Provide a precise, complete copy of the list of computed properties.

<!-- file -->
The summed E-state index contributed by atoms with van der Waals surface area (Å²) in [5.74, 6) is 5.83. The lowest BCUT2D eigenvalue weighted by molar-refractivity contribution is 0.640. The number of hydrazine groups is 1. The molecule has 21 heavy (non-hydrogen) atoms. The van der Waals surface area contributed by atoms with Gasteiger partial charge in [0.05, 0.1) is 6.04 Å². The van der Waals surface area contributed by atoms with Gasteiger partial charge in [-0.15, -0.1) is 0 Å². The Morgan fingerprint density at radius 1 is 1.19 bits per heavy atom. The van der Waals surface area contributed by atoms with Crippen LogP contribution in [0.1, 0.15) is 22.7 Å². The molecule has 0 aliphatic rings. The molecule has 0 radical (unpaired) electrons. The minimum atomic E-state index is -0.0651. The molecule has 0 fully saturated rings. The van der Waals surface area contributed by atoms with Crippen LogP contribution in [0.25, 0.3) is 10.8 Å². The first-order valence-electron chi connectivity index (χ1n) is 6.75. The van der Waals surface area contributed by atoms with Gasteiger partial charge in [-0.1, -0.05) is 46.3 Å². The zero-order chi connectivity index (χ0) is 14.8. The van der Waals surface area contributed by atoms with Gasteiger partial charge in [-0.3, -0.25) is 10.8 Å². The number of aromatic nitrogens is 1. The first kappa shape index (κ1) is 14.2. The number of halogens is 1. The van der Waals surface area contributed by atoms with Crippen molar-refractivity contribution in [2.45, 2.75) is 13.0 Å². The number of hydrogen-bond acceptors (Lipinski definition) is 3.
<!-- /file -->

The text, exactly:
The summed E-state index contributed by atoms with van der Waals surface area (Å²) in [5.74, 6) is 5.83. The lowest BCUT2D eigenvalue weighted by molar-refractivity contribution is 0.640. The number of hydrazine groups is 1. The molecule has 21 heavy (non-hydrogen) atoms. The van der Waals surface area contributed by atoms with Gasteiger partial charge in [0.05, 0.1) is 6.04 Å². The van der Waals surface area contributed by atoms with Gasteiger partial charge in [-0.15, -0.1) is 0 Å². The Morgan fingerprint density at radius 1 is 1.19 bits per heavy atom. The van der Waals surface area contributed by atoms with Crippen LogP contribution in [0.1, 0.15) is 22.7 Å². The molecule has 0 aliphatic rings. The molecule has 0 radical (unpaired) electrons. The minimum atomic E-state index is -0.0651. The molecule has 0 fully saturated rings. The van der Waals surface area contributed by atoms with Crippen LogP contribution in [0.25, 0.3) is 10.8 Å². The first-order valence-electron chi connectivity index (χ1n) is 6.75. The van der Waals surface area contributed by atoms with Gasteiger partial charge in [-0.1, -0.05) is 46.3 Å². The zero-order chi connectivity index (χ0) is 14.8. The van der Waals surface area contributed by atoms with Gasteiger partial charge in [-0.3, -0.25) is 10.8 Å². The number of aromatic nitrogens is 1. The first kappa shape index (κ1) is 14.2. The number of halogens is 1. The van der Waals surface area contributed by atoms with Crippen molar-refractivity contribution in [2.45, 2.75) is 13.0 Å². The number of hydrogen-bond acceptors (Lipinski definition) is 3.